The road to this town, treacherous and narrow, ends after kilometers of knee-deep mud on a mountain path that looks down upon the clouds. It was market day, and the gently sloping main street was so choked with people and goods changing hands that for all the tattered clothes and sun-creased faces, the place radiated a measure of prosperity.
The magic of the larger market that has lifted so much of China out of poverty has bypassed most of this region, where peasants live as they have for generations, carrying firewood on their backs and farming the steep, terraced slopes by hand. But Banlao, otherwise lost in the shadows of tall mountains, where neighboring Myanmar looms visible in the distance, has another source of wealth.
The authorities say 10 percent of China's illegal narcotics traffic enters through the surrounding Lancang Prefecture and 85 percent of the arrests in this part of southwestern Yunnan Province are made in this one hamlet.
Local folk say that perhaps 70 percent of the shops on the single business street were built by people who made their money in the heroin trade, and that half of those arrested have been executed.
Heroin has a particularly repugnant resonance for the Chinese government, tied up so deeply as it is with the country's subjugation at the hands of Western powers in the 19th century, when British trading companies promoted opium ad-diction among Chinese as a way, in part, of balancing their trade.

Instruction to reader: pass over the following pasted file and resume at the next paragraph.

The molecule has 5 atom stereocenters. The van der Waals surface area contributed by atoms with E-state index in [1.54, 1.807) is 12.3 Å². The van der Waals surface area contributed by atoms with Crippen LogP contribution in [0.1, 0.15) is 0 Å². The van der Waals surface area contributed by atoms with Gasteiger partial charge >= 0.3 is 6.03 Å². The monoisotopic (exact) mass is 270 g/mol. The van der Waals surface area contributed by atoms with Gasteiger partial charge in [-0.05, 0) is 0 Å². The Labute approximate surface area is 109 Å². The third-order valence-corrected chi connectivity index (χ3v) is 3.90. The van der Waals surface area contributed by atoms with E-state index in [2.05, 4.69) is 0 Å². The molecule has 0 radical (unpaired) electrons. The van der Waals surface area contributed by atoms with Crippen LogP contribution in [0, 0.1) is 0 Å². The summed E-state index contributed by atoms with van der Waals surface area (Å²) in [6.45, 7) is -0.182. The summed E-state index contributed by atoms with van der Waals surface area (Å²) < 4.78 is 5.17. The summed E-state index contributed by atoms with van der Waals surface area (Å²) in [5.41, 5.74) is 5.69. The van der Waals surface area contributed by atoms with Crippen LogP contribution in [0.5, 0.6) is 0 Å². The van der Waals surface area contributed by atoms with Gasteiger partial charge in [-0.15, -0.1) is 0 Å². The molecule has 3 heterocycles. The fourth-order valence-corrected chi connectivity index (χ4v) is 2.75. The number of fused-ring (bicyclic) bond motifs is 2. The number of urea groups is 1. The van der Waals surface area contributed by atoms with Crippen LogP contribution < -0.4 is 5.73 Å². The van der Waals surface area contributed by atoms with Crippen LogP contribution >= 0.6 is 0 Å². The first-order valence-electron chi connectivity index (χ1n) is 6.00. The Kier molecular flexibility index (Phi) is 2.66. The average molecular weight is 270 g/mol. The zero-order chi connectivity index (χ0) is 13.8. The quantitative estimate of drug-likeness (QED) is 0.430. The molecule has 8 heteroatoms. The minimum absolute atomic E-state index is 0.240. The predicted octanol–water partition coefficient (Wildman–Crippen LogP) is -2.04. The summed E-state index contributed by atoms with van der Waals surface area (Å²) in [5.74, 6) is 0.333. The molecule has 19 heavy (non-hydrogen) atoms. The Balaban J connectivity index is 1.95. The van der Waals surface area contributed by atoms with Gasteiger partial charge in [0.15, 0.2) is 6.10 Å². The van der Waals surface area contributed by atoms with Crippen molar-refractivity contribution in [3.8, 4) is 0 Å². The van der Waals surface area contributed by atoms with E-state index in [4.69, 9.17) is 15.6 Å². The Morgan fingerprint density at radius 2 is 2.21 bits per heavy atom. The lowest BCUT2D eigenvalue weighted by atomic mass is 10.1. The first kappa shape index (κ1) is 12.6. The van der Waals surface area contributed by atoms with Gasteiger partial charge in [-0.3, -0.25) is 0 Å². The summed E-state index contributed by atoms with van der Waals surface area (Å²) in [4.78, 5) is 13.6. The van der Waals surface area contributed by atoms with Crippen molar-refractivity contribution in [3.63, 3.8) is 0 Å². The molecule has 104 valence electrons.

Drug use was almost eradicated under Communist rule but returned after the easing of border controls and social constraints in the 1980s. Since then, strenuous campaigns have done little to stem the flow of narcotics across the border from Myanmar and Laos.
The poverty here is one cause. The nearest junior high school is still several miles away, on a road so bad that only tractors can navigate it. Electricity arrived five years ago, and mobile phone service came just last year.
Some here say 1 million yuan, or about US$120,000, is not an uncommon payback for those who are willing to hike the 30km or so into Myanmar to sneak the drug back into China.
"The police have been fighting this problem intensively since the 1980s, but people are so poor here there's no difference between being alive or dead," said Mo Zaigang, 36, a peasant who together with friends spoke with a stranger in the back yard of a tumbledown home.
"The only way is going out," he said, using the common shorthand for seeking one's fortune in the drug trade.
With that, the men's conversation shifted to the ebb and flow of misery here, from the severest times they could remember, before the reforms begun 25 years ago, when collective farming was still in force. One man said people ate leaves off trees to survive.
As China's economic liberation gathered speed in the 1980s and the borders opened a bit here, many people became migrant workers on poppy farms in Myanmar, getting their first taste of the heroin trade. Then came outright trafficking, followed by severe crackdowns.
But the enforcement efforts have hardly dented the drug trade because, many here say, poverty is not the only cause. Official corruption, they say, a plague that spares little in China, is also a factor.
Tales abound of how relatives of trafficking suspects have offered large sums of money to the police, only to have the cash disappear and their relatives sent away for imprisonment or execution.